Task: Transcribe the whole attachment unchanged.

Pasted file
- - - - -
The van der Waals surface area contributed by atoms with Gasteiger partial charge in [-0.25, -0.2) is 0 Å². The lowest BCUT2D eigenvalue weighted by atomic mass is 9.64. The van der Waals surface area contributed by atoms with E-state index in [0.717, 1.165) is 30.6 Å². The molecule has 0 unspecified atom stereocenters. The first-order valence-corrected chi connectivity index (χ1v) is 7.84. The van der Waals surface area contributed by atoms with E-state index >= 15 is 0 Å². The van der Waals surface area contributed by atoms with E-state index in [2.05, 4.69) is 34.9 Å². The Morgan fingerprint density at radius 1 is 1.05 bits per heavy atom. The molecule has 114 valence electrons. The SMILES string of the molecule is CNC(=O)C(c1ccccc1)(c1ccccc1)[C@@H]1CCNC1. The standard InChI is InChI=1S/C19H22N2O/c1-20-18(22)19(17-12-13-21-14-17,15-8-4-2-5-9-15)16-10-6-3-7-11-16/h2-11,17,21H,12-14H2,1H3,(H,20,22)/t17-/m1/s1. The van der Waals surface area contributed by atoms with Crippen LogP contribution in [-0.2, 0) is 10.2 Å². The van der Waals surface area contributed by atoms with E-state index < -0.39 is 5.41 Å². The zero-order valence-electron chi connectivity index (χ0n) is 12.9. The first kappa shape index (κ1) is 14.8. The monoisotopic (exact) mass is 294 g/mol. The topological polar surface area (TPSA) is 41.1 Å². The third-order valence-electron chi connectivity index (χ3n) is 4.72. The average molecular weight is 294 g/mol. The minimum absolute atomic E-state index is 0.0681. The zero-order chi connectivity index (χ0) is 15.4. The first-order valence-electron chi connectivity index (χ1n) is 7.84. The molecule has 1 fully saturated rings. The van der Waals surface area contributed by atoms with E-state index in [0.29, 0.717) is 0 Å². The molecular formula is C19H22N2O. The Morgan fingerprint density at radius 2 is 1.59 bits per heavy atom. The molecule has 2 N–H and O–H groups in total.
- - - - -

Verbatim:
The van der Waals surface area contributed by atoms with Gasteiger partial charge in [-0.25, -0.2) is 0 Å². The lowest BCUT2D eigenvalue weighted by atomic mass is 9.64. The van der Waals surface area contributed by atoms with E-state index in [0.717, 1.165) is 30.6 Å². The molecule has 0 unspecified atom stereocenters. The first-order valence-corrected chi connectivity index (χ1v) is 7.84. The van der Waals surface area contributed by atoms with E-state index >= 15 is 0 Å². The van der Waals surface area contributed by atoms with E-state index in [2.05, 4.69) is 34.9 Å². The Morgan fingerprint density at radius 1 is 1.05 bits per heavy atom. The molecule has 114 valence electrons. The SMILES string of the molecule is CNC(=O)C(c1ccccc1)(c1ccccc1)[C@@H]1CCNC1. The standard InChI is InChI=1S/C19H22N2O/c1-20-18(22)19(17-12-13-21-14-17,15-8-4-2-5-9-15)16-10-6-3-7-11-16/h2-11,17,21H,12-14H2,1H3,(H,20,22)/t17-/m1/s1. The van der Waals surface area contributed by atoms with Crippen LogP contribution in [-0.2, 0) is 10.2 Å². The van der Waals surface area contributed by atoms with E-state index < -0.39 is 5.41 Å². The zero-order valence-electron chi connectivity index (χ0n) is 12.9. The first kappa shape index (κ1) is 14.8. The monoisotopic (exact) mass is 294 g/mol. The topological polar surface area (TPSA) is 41.1 Å². The third-order valence-electron chi connectivity index (χ3n) is 4.72. The average molecular weight is 294 g/mol. The minimum absolute atomic E-state index is 0.0681. The zero-order chi connectivity index (χ0) is 15.4. The first-order valence-electron chi connectivity index (χ1n) is 7.84. The molecule has 1 fully saturated rings. The van der Waals surface area contributed by atoms with E-state index in [0.29, 0.717) is 0 Å². The molecular formula is C19H22N2O. The Morgan fingerprint density at radius 2 is 1.59 bits per heavy atom. The molecule has 2 N–H and O–H groups in total.